Transistor 42 is turned off by the low state at node 74 thus isolating node 28 from terminal 14. Transistor 48 is likewise turned off to isolate node 28 from terminal 46. Transistor 26 is turned off by the high voltage state on node 28 to isolate node 22 from node 18. Thus as the voltage supply provided to terminals 12 and 14 slowly increases node 22 will be driven to a low state thus setting the PUC signal at the low state to indicate that power has been lost to circuit 10. As noted above this indicates that the information stored in the integrated circuit memory has probably been lost. Upon receipt of the PUC signal in the low state the integrated circuit sets latches (not shown) showing that the stored number is invalid.

After receipt of the PUC signal in the low state the external circuitry provides the external reset signal φS through terminal 62 to circuit 10. The one-shot circuit within dashed line 82 generates the pulse shown for node 74 within section 84 of FIG. 2. When node 74 goes high, transistor 40 is turned off and transistor 42 is turned on. When transistor 42 is turned on, node 28 is connected to the power terminal 14 therefore pulling node 28 to a low voltage state as shown in FIG. 2. When node 28 goes low, transistor 44 is turned off and transistor 26 is turned on. When transistor 26 is turned on, node 22 is pulled to a high voltage state which serves to turn off transistor 20 and turn on transistor 48 thereby holding node 28 at a low voltage state. The reset signal received through node 74 thus resets circuit 10 to the state indicating that power has not been lost to the memory since receipt of the reset signal. The transistors 20, 26, 40, 42, 44 and 48 constitute a two state latch in which nodes 22 and 28 are driven to opposite states.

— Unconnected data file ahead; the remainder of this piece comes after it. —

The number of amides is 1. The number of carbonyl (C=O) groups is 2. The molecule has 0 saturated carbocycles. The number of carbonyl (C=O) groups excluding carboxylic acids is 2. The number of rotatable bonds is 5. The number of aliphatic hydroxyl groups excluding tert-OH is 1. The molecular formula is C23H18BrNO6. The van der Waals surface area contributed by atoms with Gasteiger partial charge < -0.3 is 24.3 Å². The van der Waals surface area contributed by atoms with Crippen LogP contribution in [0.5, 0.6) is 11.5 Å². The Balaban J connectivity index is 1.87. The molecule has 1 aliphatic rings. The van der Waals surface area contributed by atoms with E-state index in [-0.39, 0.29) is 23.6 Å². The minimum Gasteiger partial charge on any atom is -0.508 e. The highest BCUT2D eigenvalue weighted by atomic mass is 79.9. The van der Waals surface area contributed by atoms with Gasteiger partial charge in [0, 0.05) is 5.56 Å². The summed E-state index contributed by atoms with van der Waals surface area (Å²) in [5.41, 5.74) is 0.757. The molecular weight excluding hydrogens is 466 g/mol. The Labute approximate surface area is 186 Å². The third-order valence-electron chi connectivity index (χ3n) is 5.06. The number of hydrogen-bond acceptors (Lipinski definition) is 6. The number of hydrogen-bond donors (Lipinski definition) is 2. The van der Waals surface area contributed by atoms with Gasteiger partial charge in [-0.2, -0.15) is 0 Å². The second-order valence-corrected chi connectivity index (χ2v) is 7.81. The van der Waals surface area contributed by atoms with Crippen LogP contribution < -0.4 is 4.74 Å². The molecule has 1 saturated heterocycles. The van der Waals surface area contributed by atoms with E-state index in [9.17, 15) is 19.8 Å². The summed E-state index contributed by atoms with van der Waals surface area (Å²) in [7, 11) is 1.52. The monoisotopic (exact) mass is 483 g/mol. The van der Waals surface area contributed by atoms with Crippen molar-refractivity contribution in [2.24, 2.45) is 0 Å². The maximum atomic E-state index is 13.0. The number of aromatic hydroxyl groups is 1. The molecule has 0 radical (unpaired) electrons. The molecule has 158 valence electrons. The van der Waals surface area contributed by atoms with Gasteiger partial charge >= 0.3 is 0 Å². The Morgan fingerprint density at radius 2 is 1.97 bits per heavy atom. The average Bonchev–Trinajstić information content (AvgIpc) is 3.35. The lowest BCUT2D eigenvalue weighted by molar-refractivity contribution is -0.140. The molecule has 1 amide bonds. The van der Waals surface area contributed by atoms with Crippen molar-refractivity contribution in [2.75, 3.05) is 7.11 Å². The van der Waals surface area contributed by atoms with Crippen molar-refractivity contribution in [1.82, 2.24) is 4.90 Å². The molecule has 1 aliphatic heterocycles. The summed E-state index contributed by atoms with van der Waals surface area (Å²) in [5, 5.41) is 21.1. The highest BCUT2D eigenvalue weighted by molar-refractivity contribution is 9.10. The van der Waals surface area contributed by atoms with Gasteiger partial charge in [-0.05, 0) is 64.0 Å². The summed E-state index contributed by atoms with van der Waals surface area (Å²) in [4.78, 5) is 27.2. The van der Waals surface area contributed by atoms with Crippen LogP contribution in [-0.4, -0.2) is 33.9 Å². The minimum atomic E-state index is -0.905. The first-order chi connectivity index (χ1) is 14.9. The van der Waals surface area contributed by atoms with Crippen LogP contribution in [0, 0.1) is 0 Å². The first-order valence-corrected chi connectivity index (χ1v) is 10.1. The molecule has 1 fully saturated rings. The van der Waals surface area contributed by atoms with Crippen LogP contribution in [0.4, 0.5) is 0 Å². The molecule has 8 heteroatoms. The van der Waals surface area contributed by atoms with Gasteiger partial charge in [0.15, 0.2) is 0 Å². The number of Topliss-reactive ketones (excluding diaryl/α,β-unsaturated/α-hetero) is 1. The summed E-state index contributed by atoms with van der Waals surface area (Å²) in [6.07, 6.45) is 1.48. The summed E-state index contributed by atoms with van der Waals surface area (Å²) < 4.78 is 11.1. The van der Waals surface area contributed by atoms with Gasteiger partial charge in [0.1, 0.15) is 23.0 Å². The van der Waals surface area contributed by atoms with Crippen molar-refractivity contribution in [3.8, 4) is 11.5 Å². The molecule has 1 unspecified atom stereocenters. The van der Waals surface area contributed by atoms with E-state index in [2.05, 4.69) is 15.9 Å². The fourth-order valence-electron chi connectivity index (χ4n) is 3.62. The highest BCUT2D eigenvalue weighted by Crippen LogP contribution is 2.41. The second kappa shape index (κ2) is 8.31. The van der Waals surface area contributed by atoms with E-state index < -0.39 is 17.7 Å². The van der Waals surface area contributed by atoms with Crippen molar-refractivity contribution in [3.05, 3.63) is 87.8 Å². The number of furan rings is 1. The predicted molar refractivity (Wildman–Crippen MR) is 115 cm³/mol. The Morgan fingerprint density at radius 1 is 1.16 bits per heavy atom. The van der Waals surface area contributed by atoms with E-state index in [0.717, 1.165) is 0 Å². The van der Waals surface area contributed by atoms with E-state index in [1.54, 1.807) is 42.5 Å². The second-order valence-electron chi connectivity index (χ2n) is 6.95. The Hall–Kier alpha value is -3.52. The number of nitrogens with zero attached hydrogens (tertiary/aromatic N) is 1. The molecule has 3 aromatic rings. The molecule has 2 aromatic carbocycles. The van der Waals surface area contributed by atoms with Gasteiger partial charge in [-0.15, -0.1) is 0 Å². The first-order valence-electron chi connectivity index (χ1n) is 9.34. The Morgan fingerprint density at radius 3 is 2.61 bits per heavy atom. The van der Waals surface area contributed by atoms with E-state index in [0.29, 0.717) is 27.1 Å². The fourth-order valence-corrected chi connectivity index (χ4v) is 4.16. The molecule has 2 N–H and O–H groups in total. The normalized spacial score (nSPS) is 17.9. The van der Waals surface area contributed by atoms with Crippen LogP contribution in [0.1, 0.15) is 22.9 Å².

The condition is now described in which the supply voltage for circuit 10 is suddenly lost and regained due to a transient on the supply lines. This is shown in section 86 in FIG. 2. Note at the start of section 86 that node 22, which is the first node of the latch and logically corresponds to the PUC signal, is high indicating that power has been continuously supplied to circuit 10 since receipt of the last reset pulse. Node 28, the second node of the latch, is set to the opposite state. When the supply voltage indicated for node 12 in FIG. 2 makes a sudden downward transition and reaches the state where there is insufficient voltage between nodes 12 and 14, one of transistors 26 or 48, will be turned off depending on the relative thresholds of transistors 20 and 48. If transistor 48 is turned off before transistor 26 node 28 will be driven downward by capacitive coupling through diode 30. However, the maximum negative excursion of node 28 is limited by the clamping effect of diode 60. But if transistor 26 is turned off before transistor 48, the voltage on node 22 will be sustained high due to the capacitance of diodes 36 and 38. Under these conditions, due to the clamping, there will be insufficient gate drive for the one of the transistor, 26 or 48, which was not turned off. Thus, node 28 can be driven no more than one VD below the voltage at terminal 14. Diode 58 restricts the positive amplitude voltage at node 22 to one VD above the voltage at terminal 12. Due to the clamping effects of diodes 58 and 60, transistors 26 and 48 are both in the nonconductive state when the supply voltage falls to a sufficient low amplitude.

As the supply voltage makes a sudden upward transition, node 28 will be pulled upward by capacitive coupling through diode 30. As node 28 is pulled to a high level, transistor 26 remains off and transistor 44 is turned on. When transistor 44 is turned on, node 22 is pulled to a low voltage level which serves to turn off transistor 48 thereby isolating node 28 from the power terminal 14. The low voltage on node 22 turns on transistor 20 which couples node 28 through transistors 20 and 40 to node 18 thereby pulling node 28 to a high voltage state. When node 22 is driven to the low level, the PUC signal is likewise driven to a low level to indicate that power has been lost and that the data stored in the integrated circuit memory is likely to be in error. The reset operation then occurs in the same manner as described above.